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Ford is ramping up manufacturing of F-150 Lightning electric pickup trucks to meet demand

Ford Motor began regular manufacturing of its F-150 Lightning electric pickup truck on Tuesday, the most prominent emblem of the 119-year-old company’s drive to retool for a new century.

Ford employees, senior executives and a group of F-150 Lightning customers joined in a celebration at Ford’s Rouge Electric Vehicle Center in Dearborn, Michigan, marking the assembly system’s strong acceleration. Ford has been building Lightnings for several weeks, parking them in lots around its Dearborn headquarters.

The automaker had planned to build just 40,000 Lightning trucks a year, but growing demand for electric vehicles has prompted Ford to increase planned production twice since last August. It prepared a new part of its Rouge manufacturing complex to build 150,000 heavily modified versions of its best-selling F-150 pickup truck each year.

With a dig at Tesla’s competitors at General Motors, CEO Jim Farley said the Lightning will cost “thousands of dollars less than our competitors’ trucks – every time they go on sale.”

About 200,000 customers made reservations for the Lightning before Ford stopped taking preliminary orders in December.

Farley said the Lightning will hit showrooms “in a few days.” That would be behind startup Rivian’s R1T electric pickup, but well ahead of GM’s electric Silverado, Stellantis NV’s promised electric Ram truck and Tesla’s Cybertruck, which has been delayed until next year at the latest. early.

Ford will eventually build Lightning trucks at an electric vehicle production complex in Tennessee that will open in 2025 and will be much larger than its Rouge plant expansion.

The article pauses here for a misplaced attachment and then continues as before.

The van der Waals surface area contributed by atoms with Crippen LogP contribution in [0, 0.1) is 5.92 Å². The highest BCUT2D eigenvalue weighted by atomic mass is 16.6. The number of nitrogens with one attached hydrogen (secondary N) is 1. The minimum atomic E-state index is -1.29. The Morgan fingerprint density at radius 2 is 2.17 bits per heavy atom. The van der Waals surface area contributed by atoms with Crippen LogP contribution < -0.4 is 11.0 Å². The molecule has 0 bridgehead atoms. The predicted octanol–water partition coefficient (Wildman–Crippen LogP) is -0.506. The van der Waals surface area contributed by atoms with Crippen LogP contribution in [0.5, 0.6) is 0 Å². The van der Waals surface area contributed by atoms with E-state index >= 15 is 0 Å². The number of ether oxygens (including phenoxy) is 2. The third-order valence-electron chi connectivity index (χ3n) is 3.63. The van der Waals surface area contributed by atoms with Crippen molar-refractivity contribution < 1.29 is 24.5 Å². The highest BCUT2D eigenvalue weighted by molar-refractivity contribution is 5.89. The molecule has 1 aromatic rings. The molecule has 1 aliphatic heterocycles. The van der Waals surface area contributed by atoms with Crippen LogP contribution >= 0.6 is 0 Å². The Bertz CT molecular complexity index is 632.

Competitors GM and Ford are pursuing different strategies in the electric pickup truck market. Ford redesigned its current F-150 to fit batteries, a front cargo trunk and enough electrical outlets to power a home or construction site. It took 19 months to build an assembly line adjacent to Rouge’s existing F-Series plant.

GM spent more time designing its electric Silverado from the wheels up, gutted a factory in Detroit to build it and several other electric vehicles, and built new factories to supply those vehicles with GM-designed batteries.

Chevrolet will launch a version of the electric Silverado for commercial and professional customers in the spring of 2023, followed by consumer models in the fall.

Executive Chairman Bill Ford told reporters after the event that he continues to urge the Biden administration and Congress to bolster federal support for electric vehicle sales as well as U.S. production of batteries and battery minerals.

“Are we going to make sure there’s an American supply base” for electric vehicle batteries, asked Ford, great-grandson of company founder Henry Ford.

He said the automaker plans to invest directly in the production of battery materials. He also said supply chain issues have hampered the business much like a hard defensive line stops a football team’s momentum.

“We haven’t had an open field race in two years,” he said.

© Thomson Reuters 2022


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